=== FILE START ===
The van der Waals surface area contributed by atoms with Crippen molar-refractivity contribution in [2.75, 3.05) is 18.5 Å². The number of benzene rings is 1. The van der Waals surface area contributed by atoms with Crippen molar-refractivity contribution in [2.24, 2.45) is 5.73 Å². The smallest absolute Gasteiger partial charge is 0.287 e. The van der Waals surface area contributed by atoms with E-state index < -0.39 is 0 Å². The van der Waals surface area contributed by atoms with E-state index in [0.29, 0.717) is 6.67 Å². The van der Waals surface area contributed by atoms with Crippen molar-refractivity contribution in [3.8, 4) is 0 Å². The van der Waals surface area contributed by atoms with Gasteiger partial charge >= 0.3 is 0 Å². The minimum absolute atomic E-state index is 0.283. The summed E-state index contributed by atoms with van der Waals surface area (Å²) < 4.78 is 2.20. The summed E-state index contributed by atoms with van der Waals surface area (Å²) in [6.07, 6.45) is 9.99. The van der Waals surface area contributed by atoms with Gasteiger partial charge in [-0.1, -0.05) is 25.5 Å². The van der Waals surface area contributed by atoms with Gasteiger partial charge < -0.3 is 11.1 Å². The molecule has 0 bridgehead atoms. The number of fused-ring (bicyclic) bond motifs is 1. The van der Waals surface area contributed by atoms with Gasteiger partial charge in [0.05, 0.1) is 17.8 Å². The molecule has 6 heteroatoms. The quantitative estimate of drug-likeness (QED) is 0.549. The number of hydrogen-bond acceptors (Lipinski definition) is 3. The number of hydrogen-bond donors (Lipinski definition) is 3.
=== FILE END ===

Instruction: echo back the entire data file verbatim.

The van der Waals surface area contributed by atoms with Crippen molar-refractivity contribution in [2.75, 3.05) is 18.5 Å². The number of benzene rings is 1. The van der Waals surface area contributed by atoms with Crippen molar-refractivity contribution in [2.24, 2.45) is 5.73 Å². The smallest absolute Gasteiger partial charge is 0.287 e. The van der Waals surface area contributed by atoms with E-state index < -0.39 is 0 Å². The van der Waals surface area contributed by atoms with E-state index in [0.29, 0.717) is 6.67 Å². The van der Waals surface area contributed by atoms with Crippen molar-refractivity contribution in [3.8, 4) is 0 Å². The van der Waals surface area contributed by atoms with Gasteiger partial charge >= 0.3 is 0 Å². The minimum absolute atomic E-state index is 0.283. The summed E-state index contributed by atoms with van der Waals surface area (Å²) < 4.78 is 2.20. The summed E-state index contributed by atoms with van der Waals surface area (Å²) in [6.07, 6.45) is 9.99. The van der Waals surface area contributed by atoms with Gasteiger partial charge in [-0.1, -0.05) is 25.5 Å². The van der Waals surface area contributed by atoms with Gasteiger partial charge < -0.3 is 11.1 Å². The molecule has 0 bridgehead atoms. The number of fused-ring (bicyclic) bond motifs is 1. The van der Waals surface area contributed by atoms with Gasteiger partial charge in [0.05, 0.1) is 17.8 Å². The molecule has 6 heteroatoms. The quantitative estimate of drug-likeness (QED) is 0.549. The number of hydrogen-bond acceptors (Lipinski definition) is 3. The number of hydrogen-bond donors (Lipinski definition) is 3.